5) Though it is true that in FTCs the counterfactual intervener, here Black, robs the agent of the opportunity to do otherwise than she does, it does not follow from this, I argue, that Black’s presence in any way hinders the exercising of her power to do otherwise. For, according to FAP, the very ability to do other than X is exercised in the doing of X. For Jones, the very possibility of not asking for Smith’s hand in marriage (and the consequences that would follow from that course of action) plays a determinate role in her decision to ask Smith to marry her. If Jones could not entertain this possibility — if she could not understand what it would mean for her to refrain from marrying Smith — then she equally could not be said to have the power to make marriage proposals, to Smith or to anyone.
6) Despite Haji’s adamant insistence on this point, I do not think that having the power to refrain from doing X requires both the ability and the further opportunity to do so. I feel this way because on my view, those alternative possibilities that are sufficient to underwrite free-will, deontic anchors and moral responsibility are built-in to any power that satisfies the concept of a rational ‘ability’ in the first place. (I suppose this puts me on even ground with Fischer and Dennet, though I haven’t worked out the details of any specific alliances yet).
7) Since determinism — taken as the view that states that all the “non-relational” or “hard” facts of the past together with the laws of nature produce one definite future (Ibid. p. 60) — is only devastating to those who take opportunity to be the gold-standard of alternative possibilities against which we measure one’s moral responsibility and/or the existence of deontic anchors it matters not to my view of freedom, obligatoriness and responsibility whether or not determinism so construed obtains. This is because on my view (as laid out so far), an agent is only morally responsible for what she has the ability to do and not for ensuring for herself that she have, in every possible situation, the opportunity to express this ability. Likewise, according to what I’ve said thus far, the ‘can’ in ‘ought implies can’ refers only to ability and not to opportunity. And so, although determinism seems to render it preordained whether or not any given agent will have the opportunity to exercise her ability to do X and not do X, I offer a perspective on moral responsibility and obligatoriness that corresponds to only that range of an agent’s ability that is ‘called upon’ in any given situation.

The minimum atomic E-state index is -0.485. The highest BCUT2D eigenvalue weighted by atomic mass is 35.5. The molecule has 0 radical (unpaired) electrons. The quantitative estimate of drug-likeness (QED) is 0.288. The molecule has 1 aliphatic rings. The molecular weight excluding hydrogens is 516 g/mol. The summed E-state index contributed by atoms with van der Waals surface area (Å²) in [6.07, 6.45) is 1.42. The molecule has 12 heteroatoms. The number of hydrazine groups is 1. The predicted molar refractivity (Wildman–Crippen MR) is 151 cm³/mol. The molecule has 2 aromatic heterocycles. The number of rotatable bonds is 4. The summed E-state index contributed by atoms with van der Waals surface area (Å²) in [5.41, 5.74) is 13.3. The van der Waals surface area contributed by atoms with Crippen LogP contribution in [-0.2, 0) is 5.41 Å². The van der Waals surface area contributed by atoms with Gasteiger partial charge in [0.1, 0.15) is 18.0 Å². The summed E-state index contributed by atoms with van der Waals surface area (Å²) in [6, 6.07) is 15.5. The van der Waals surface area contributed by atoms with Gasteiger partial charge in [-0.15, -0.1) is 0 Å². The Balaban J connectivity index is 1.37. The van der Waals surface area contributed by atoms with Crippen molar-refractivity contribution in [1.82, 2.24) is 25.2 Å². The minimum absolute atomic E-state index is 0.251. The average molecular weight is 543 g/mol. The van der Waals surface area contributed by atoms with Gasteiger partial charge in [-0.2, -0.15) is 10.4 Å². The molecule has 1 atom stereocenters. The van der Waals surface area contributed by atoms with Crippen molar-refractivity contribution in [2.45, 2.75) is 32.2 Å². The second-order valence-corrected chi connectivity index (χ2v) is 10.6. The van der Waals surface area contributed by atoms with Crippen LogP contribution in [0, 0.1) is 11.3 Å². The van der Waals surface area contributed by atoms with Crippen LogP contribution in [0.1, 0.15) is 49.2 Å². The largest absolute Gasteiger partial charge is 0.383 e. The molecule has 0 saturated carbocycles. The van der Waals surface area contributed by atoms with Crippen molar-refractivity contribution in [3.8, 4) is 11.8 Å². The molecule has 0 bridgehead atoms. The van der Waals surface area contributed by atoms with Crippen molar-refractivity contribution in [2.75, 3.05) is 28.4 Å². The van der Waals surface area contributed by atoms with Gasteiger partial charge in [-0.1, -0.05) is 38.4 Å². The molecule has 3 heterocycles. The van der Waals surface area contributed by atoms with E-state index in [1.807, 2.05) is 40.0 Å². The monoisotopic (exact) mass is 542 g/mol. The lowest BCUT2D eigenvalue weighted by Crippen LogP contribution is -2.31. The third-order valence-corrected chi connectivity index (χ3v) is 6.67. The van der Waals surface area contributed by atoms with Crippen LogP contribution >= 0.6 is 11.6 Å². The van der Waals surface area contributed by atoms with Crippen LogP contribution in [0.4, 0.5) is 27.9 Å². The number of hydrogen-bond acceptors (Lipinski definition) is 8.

I have hereby met Haji’s challenge and I have done so by holding fast to FAP, the principle that states that an agent can only do X if an agent can do not-X. However, Haji asked not just for any account, but for a plausible one, which would preserve deontic anchors in either a FTC or in a deterministic universe. And though I think that the view I have offered here is not only plausible but also true, I have yet to argue for its plausibility or to demonstrate its validity.
If I can show that a FAP-like principle holds not only for actions but for any and all determinations that range over a gradient of possibilities, including the “non-relational” or “hard” facts of determinism then I will shift the onus onto advocates of Haji’s style of moral nihilism to show why FAP should be rejected in the sphere of ethics while its equivalent principle — for now what I will call determinate negation — is not contested in the same way in other fields of metaphysics.